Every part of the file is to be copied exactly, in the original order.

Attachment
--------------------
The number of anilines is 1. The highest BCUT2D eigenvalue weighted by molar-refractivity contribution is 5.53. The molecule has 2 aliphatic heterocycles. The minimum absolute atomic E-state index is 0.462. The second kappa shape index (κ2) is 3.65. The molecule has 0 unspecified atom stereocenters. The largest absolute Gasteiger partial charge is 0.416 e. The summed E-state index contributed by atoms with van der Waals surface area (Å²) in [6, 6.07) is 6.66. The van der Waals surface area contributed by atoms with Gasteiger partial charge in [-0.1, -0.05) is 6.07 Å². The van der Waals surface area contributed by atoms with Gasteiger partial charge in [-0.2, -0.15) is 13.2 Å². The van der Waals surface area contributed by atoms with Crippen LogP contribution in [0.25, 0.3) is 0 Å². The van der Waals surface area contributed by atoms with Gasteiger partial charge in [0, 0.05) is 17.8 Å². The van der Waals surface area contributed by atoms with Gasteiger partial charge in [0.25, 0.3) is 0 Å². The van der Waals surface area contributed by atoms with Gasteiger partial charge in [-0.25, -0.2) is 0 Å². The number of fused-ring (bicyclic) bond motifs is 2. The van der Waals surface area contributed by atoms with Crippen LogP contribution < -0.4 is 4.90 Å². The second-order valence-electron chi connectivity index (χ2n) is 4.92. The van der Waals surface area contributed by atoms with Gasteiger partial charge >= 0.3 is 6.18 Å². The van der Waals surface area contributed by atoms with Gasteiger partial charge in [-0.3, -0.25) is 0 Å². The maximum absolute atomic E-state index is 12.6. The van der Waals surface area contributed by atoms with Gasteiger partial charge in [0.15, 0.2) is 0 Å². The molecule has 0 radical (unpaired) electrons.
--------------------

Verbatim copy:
The number of anilines is 1. The highest BCUT2D eigenvalue weighted by molar-refractivity contribution is 5.53. The molecule has 2 aliphatic heterocycles. The minimum absolute atomic E-state index is 0.462. The second kappa shape index (κ2) is 3.65. The molecule has 0 unspecified atom stereocenters. The largest absolute Gasteiger partial charge is 0.416 e. The summed E-state index contributed by atoms with van der Waals surface area (Å²) in [6, 6.07) is 6.66. The van der Waals surface area contributed by atoms with Gasteiger partial charge in [-0.1, -0.05) is 6.07 Å². The van der Waals surface area contributed by atoms with Gasteiger partial charge in [-0.2, -0.15) is 13.2 Å². The van der Waals surface area contributed by atoms with Crippen LogP contribution in [0.25, 0.3) is 0 Å². The van der Waals surface area contributed by atoms with Gasteiger partial charge in [0, 0.05) is 17.8 Å². The van der Waals surface area contributed by atoms with Gasteiger partial charge in [0.25, 0.3) is 0 Å². The van der Waals surface area contributed by atoms with Gasteiger partial charge in [-0.25, -0.2) is 0 Å². The number of fused-ring (bicyclic) bond motifs is 2. The van der Waals surface area contributed by atoms with Crippen LogP contribution < -0.4 is 4.90 Å². The second-order valence-electron chi connectivity index (χ2n) is 4.92. The van der Waals surface area contributed by atoms with Gasteiger partial charge >= 0.3 is 6.18 Å². The van der Waals surface area contributed by atoms with Gasteiger partial charge in [-0.3, -0.25) is 0 Å². The maximum absolute atomic E-state index is 12.6. The van der Waals surface area contributed by atoms with Gasteiger partial charge in [0.15, 0.2) is 0 Å². The molecule has 0 radical (unpaired) electrons.